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Information & Communication Technology. Panama Honduras Nicaragua. Communication Statistics From The - CIA FACTBOOK. Phone and Cell Phone Subscribers Source: Regulating Entity of Panama – Ente Regulador de Panama. Telecommunications Information - Panama.

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Information communication technology

Information & Communication Technology




Communication statistics from the cia factbook
Communication Statistics From The - CIA FACTBOOK

Phone and cell phone subscribers source regulating entity of panama ente regulador de panama
Phone and Cell Phone SubscribersSource: Regulating Entity of Panama – Ente Regulador de Panama

Telecommunications information panama
Telecommunications Information - Panama

  • InfrastructureAccording to the CIA World Fact Book, Panamá has well developed telecommunication facilities, including domestic and international facilities. According to the ARI (Inter-oceanic Area Authority-Autoridad de la Región Interoceánica), Panamá has access to one of the best submarine optical fiber connection infrastructures in Latin America. The ARI is an organization that administrates and maintains the areas that were reverted to the Panamanian government in the year 2000, and its goal is to promote the productive integration of these areas in order to benefit the country.

  • Infrastructure at the National LevelOn the national level, Panamá has four optical cable systems which are extended throughout the country.

  • Submarine Optical Fiber Connections Internationally, it has the following submarine optical fiber connections: PAC system: connects Japan, California, Mexico, Panama, St. Croix, United States and Europe.SAC system: connects Panama, Peru, Chile, Argentina, Brazil, Venezuela and Colombia.Pan American system: connects Panama, Colombia, Peru, Ecuador and Chile.MAYA 1: connects Florida, Mexico, Guatemala, Costa Rica, Panama, Colombia, Puerto Rico, Grand Cayman and Jamaica.ARCOS: connects Central America and the Caribbean.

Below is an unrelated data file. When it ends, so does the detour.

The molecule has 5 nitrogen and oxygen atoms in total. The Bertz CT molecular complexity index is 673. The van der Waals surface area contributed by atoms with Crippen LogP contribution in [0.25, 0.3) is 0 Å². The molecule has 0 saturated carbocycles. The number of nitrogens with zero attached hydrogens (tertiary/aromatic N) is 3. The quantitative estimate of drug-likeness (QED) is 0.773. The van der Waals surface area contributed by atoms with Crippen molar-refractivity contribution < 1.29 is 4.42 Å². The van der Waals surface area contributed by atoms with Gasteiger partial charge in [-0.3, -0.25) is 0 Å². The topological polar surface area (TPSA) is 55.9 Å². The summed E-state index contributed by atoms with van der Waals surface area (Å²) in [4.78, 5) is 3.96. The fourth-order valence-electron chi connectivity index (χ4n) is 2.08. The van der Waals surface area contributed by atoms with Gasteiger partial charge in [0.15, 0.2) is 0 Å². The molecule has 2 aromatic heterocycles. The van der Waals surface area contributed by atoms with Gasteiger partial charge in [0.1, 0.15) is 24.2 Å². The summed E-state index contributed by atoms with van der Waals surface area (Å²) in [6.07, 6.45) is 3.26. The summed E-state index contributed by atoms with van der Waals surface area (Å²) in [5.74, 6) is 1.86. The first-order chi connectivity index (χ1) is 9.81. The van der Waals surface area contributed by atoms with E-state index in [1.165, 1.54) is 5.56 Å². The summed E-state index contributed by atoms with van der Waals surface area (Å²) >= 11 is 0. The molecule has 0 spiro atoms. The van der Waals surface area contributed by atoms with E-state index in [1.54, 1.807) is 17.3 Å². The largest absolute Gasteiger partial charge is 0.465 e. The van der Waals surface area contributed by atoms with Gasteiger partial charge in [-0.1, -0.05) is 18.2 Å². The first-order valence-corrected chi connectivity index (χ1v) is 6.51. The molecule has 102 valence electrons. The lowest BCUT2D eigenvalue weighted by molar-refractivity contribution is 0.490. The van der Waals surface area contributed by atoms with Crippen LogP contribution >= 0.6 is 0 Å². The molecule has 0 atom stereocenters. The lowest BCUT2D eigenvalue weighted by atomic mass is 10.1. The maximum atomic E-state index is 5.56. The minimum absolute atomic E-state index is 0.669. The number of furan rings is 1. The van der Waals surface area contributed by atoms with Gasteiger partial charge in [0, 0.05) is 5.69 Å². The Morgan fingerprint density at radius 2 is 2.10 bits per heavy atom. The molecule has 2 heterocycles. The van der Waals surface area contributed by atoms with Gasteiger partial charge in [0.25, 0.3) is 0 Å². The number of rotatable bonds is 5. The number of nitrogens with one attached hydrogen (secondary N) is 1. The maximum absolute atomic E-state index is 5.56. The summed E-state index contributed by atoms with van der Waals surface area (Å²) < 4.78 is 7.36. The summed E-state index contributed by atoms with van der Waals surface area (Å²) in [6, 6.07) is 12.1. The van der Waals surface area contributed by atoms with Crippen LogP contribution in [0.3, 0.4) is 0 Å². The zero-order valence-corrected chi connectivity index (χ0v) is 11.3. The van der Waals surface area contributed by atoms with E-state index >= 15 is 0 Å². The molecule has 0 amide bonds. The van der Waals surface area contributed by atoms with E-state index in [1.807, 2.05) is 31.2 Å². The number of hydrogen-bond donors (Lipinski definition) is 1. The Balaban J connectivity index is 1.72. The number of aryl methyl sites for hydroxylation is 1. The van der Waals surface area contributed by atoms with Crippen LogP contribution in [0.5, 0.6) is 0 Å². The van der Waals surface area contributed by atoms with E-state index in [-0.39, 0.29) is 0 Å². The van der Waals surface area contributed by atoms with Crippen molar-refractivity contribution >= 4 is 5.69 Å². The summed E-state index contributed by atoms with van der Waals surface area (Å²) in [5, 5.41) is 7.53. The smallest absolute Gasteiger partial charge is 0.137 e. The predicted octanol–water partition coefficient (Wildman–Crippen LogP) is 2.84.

• Brief History of Privatization and De-Regulation1996: The Panamanian government began the process of privatization of the National Institute of Telecommunications (INTEL-Instituto Nacional de Telecomunicaciones).1997: The INTEL provided telecommunication services until 1997. The companies that were pre-qualified to buy the rights to 49% of the INTEL were Cable and Wireless, GTE, and South Western Bell. South Western Bell retired before negotiations got underway, leaving Cable and Wireless and GTE as contenders.1997: Cable and Wireless bought 49%. The government owns the remaining 51%. 2003: The telecommunications market was opened and other companies were allowed to enter the market. As a result, Cable and Wireless ceased to have the monopoly in the market, for national and international services. Telecarrier Inc. and Clarocom are currently providing competitive rates for national and international calls. Companies seeking to enter the market in the near future include Advanced Communications, Galaxy Communications Corp., System One World, Tricom, and Voip Comunicaciones de Panamá.


  • Public phone services are found throughout the country. Either as coin public phones, phones that can be used for a per minute price in hotels or shops and Hondutel the national phone service provider has offices throughout the country where national and international calls can be made. Fax services can also be found in most towns, additionally so can Internet cafes.

  • Access to telecommunications services in Honduras remains well below the Latin American average. The installed telephone network capacity in November 2001 is 415,131 lines, with 322,500 lines in service in 2002. Line penetration for the entire country is 63%, with 4.8 telephone lines per one hundred inhabitants.

  • Privatization of the telecommunications sector remains incomplete and the sale and reform of the state telecommunications entity Hondutel has been postponed.

  • The National Telecommunications Commission (Conatel), an independent regulatory agency was created for the telecommunications sector.

Internet in honduras
Internet in Honduras

  • Basic Statistics 2000 (per 1000 inhabitants – except as noted)

    • Daily Newspapers 55

    • Radios 412

    • TV Sets 96

    • Telephone Mainlines 46

    • Cell Phone Subscribers 24

    • Personal Computers per 1000 inhabitants 10.8

    • Internet Hosts Registered Under Geographic Domain 157

    • Adult Literacy Rate (% ages 15 and over) 75.1

Ict honduras
ICT - Honduras

  • International phone calls are astronomically expensive from Hondutel

  • A three-minute call

    • to the US or Canada currently costs US$11.50

    • to Europe US$14.80 and

    • to Australia or New Zealand US$18.20

  • The branches in Tegucigalpa and San Pedro Sula are open 24 hours;

  • elsewhere, offices are open daily from 7am to 9pm.

  • In all the main tourist destinations and most cities there's now a cybercafé or communication centre

  • Many cybercafés also offer Web phone calls, which cut international call rates to the price of surfing the Net

  • Police have periodically raided cybercafés and confiscated Web phone equipment

  • Another alternative option is to purchase an international calling card

  • There are also public phone booths scattered around the major towns

  • Fax services are available in most Hondutel branches

  • Note that there are no area phone codes

  • Internet use has mushroomed in Honduras in the last few years